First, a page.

The nature of the complainant's business may well be relevant when looking at the effect of characters in the disputed domain name that prefix or suffix the characters that comprise or resemble the trademark element. That is because the exercise is essentially an objective one which looks for the likelihood of confusion as to trade source on the face of the disputed domain name in light of the complainant's trademark. Where, as here, the additional characters are descriptive or redolent of the complainant's products or services, the likelihood that the additional matter might distinguish the Disputed Domain Names from the trademark is destroyed. At the very least such additional matter is not capable of preventing the Disputed Domain Names from being confusingly similar to the trademark which they embed. As noted in SAP AG v. Reffael Caspi, WIPO Case No. D2009-0060, generally, a user of a mark “may not avoid likely confusion by appropriating another's entire mark and adding descriptive or non-distinctive matter to it”. J. Thomas McCarthy, McCarthy on Trademarks & Unfair Competition § 23:50 (4th ed. 1998).
The descriptive language added here, namely, “electric” and “electricfire” not only does not prevent the likelihood of confusion in this case; it increases the likelihood that the Disputed Domain Names will be taken to be referring to the Complainant's DIMPLEX brand electrical and fireplace products. The suffixed words thus compound rather than disabuse the initial interest confusion generated by use of the Complainant's trademark. Given the widespread reputation of the Complainant's trademark and business throughout the world, the Panel formally finds that each of the Disputed Domain Names is confusingly similar to the Complainant's trademark DIMPLEX.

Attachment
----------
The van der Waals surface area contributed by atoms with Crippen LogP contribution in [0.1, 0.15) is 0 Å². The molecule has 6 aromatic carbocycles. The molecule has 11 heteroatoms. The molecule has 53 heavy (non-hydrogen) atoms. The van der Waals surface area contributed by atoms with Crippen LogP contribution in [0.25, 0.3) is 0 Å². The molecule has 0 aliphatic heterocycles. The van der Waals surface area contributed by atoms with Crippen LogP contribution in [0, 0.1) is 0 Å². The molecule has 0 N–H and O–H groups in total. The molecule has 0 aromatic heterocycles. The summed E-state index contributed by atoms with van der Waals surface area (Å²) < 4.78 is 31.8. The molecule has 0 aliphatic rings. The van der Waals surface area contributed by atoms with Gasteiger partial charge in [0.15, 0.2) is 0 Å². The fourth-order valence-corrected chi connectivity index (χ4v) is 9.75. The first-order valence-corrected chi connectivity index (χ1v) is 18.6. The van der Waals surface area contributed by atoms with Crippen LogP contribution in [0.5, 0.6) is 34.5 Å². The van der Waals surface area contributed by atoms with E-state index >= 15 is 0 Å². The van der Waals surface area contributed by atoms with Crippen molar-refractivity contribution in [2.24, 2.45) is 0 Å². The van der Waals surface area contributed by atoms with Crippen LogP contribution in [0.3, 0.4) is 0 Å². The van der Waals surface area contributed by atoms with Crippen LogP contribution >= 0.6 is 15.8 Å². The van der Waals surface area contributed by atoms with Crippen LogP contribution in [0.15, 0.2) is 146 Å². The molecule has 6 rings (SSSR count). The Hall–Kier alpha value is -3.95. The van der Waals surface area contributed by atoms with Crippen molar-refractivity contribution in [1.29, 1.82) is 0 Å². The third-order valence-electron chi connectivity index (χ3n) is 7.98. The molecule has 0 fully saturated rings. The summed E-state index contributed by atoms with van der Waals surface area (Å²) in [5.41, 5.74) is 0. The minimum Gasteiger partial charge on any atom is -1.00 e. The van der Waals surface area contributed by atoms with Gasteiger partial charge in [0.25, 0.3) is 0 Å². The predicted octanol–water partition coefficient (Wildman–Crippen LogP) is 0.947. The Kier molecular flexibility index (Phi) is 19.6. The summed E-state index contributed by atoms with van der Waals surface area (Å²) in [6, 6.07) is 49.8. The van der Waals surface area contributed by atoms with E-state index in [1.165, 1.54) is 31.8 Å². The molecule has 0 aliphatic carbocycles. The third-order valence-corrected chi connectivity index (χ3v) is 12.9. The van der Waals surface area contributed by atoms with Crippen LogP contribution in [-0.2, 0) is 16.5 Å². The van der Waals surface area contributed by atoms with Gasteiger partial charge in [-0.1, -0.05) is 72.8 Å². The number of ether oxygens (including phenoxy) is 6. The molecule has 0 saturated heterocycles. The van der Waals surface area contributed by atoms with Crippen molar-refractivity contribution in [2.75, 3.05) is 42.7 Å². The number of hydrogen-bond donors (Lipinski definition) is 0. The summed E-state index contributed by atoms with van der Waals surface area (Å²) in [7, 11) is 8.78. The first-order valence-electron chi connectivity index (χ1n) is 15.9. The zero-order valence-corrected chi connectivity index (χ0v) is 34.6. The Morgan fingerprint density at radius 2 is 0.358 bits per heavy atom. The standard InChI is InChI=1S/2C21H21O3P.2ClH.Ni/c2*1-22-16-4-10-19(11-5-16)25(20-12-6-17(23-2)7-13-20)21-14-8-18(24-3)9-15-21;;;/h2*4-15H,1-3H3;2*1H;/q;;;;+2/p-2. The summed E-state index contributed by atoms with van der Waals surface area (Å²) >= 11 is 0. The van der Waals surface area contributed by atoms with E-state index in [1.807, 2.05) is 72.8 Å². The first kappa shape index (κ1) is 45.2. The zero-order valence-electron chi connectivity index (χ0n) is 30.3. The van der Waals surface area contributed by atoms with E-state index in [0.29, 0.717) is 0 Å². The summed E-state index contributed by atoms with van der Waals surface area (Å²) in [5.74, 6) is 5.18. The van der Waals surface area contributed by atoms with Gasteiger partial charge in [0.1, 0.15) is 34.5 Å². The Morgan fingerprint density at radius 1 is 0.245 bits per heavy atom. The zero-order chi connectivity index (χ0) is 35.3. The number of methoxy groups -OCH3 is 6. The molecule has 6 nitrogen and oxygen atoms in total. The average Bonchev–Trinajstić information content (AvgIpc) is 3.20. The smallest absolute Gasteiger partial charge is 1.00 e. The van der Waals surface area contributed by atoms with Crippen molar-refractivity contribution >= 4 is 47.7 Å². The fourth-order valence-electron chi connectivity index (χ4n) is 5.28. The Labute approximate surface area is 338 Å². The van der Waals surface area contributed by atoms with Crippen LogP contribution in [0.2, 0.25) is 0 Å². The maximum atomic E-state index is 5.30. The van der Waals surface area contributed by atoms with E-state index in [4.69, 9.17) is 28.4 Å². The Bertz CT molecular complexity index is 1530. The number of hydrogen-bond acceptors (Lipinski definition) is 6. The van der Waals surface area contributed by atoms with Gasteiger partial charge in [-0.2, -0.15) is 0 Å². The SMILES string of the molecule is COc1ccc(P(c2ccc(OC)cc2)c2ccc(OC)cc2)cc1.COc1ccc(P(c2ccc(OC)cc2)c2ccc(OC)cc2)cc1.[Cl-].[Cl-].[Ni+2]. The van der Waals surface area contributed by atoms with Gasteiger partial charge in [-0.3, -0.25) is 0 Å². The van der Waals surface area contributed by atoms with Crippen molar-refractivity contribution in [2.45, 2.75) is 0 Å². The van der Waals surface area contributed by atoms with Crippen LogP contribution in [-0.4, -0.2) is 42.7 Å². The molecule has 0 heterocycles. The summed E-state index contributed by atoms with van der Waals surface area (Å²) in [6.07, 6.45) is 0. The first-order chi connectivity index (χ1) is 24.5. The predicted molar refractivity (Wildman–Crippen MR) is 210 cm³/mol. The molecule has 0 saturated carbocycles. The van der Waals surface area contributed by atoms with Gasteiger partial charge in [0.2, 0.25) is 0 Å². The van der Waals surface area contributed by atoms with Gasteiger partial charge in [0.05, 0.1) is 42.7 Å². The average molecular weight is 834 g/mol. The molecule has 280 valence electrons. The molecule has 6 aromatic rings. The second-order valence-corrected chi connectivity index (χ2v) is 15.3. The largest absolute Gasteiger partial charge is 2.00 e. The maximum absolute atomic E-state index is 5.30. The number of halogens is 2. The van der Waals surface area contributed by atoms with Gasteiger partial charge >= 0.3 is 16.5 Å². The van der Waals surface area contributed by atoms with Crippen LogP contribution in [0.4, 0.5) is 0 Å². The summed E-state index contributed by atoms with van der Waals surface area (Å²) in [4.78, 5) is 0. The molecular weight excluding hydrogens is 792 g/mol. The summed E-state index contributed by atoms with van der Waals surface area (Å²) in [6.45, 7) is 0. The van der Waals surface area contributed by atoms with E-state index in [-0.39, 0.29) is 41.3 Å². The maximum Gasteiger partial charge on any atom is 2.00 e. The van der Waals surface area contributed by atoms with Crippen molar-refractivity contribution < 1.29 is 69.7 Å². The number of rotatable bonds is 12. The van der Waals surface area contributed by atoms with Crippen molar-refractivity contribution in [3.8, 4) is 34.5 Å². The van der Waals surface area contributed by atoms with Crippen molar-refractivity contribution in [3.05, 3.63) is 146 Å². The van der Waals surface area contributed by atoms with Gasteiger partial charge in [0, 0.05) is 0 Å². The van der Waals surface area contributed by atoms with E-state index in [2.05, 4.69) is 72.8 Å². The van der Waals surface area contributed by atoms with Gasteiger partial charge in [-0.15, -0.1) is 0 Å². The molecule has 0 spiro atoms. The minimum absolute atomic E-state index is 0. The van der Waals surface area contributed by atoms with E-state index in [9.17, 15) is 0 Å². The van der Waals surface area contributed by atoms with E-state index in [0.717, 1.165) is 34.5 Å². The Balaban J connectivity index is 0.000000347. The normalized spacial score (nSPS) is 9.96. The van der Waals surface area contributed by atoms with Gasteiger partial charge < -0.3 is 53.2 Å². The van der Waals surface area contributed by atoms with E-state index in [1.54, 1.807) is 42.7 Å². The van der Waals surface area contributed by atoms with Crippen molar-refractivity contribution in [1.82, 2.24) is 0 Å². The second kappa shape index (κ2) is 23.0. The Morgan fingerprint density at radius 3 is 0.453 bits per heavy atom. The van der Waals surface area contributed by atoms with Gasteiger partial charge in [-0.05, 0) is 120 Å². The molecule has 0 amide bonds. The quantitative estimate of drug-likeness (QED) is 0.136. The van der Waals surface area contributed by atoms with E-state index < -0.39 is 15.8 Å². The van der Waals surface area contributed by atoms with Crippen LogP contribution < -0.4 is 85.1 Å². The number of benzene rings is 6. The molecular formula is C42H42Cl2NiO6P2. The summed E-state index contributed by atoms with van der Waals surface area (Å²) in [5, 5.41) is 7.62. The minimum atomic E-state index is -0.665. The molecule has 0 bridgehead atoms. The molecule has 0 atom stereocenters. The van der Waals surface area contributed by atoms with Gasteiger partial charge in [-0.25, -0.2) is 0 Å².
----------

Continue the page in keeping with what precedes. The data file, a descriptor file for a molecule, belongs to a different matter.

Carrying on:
The trademark DIMPLEX is not an English word. For almost the entire decade since the Policy commenced, panels have taken the view that to embody such a trademark in a domain name without permission from the owner of the trademark creates a strong prima facie case that a respondent has to meet. As this Panel has previously noted in numerous decisions, the lack of a response to a complaint involving famous trademarks makes it difficult for a panel not to find in a complainant's favour on this element of the Policy. Where, as here, the Disputed Domain Names comprise a complainant's mark with descriptive text that corroborates rather than dispels the apparent association, the legitimacy of a respondent's interests is correspondingly more difficult to demonstrate and, in this Panel's view, virtually impossible to demonstrate without filing a Response.